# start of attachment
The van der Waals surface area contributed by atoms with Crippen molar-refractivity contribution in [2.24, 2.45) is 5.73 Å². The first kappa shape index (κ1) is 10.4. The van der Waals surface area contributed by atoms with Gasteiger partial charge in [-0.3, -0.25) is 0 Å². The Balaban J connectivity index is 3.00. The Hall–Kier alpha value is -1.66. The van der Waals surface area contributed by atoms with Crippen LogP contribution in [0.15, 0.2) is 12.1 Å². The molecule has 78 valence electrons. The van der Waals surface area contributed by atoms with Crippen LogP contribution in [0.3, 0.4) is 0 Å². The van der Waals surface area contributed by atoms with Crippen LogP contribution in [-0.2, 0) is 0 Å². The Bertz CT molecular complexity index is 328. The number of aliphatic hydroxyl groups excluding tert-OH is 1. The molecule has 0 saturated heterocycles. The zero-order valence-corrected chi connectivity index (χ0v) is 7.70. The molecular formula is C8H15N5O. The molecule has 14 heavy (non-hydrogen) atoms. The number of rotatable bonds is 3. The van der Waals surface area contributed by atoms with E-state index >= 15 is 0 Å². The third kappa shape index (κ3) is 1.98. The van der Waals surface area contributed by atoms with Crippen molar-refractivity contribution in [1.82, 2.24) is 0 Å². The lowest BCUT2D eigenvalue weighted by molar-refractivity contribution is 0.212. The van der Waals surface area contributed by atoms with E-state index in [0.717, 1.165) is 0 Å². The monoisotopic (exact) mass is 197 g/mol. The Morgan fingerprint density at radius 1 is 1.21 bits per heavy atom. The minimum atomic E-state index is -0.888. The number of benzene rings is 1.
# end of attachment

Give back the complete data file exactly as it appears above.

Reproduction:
The van der Waals surface area contributed by atoms with Crippen molar-refractivity contribution in [2.24, 2.45) is 5.73 Å². The first kappa shape index (κ1) is 10.4. The van der Waals surface area contributed by atoms with Gasteiger partial charge in [-0.3, -0.25) is 0 Å². The Balaban J connectivity index is 3.00. The Hall–Kier alpha value is -1.66. The van der Waals surface area contributed by atoms with Crippen LogP contribution in [0.15, 0.2) is 12.1 Å². The molecule has 78 valence electrons. The van der Waals surface area contributed by atoms with Crippen LogP contribution in [0.3, 0.4) is 0 Å². The van der Waals surface area contributed by atoms with Crippen LogP contribution in [-0.2, 0) is 0 Å². The Bertz CT molecular complexity index is 328. The number of aliphatic hydroxyl groups excluding tert-OH is 1. The molecule has 0 saturated heterocycles. The zero-order valence-corrected chi connectivity index (χ0v) is 7.70. The molecular formula is C8H15N5O. The molecule has 14 heavy (non-hydrogen) atoms. The number of rotatable bonds is 3. The van der Waals surface area contributed by atoms with E-state index >= 15 is 0 Å². The third kappa shape index (κ3) is 1.98. The van der Waals surface area contributed by atoms with Crippen molar-refractivity contribution in [1.82, 2.24) is 0 Å². The lowest BCUT2D eigenvalue weighted by molar-refractivity contribution is 0.212. The van der Waals surface area contributed by atoms with E-state index in [0.717, 1.165) is 0 Å². The monoisotopic (exact) mass is 197 g/mol. The Morgan fingerprint density at radius 1 is 1.21 bits per heavy atom. The minimum atomic E-state index is -0.888. The number of benzene rings is 1.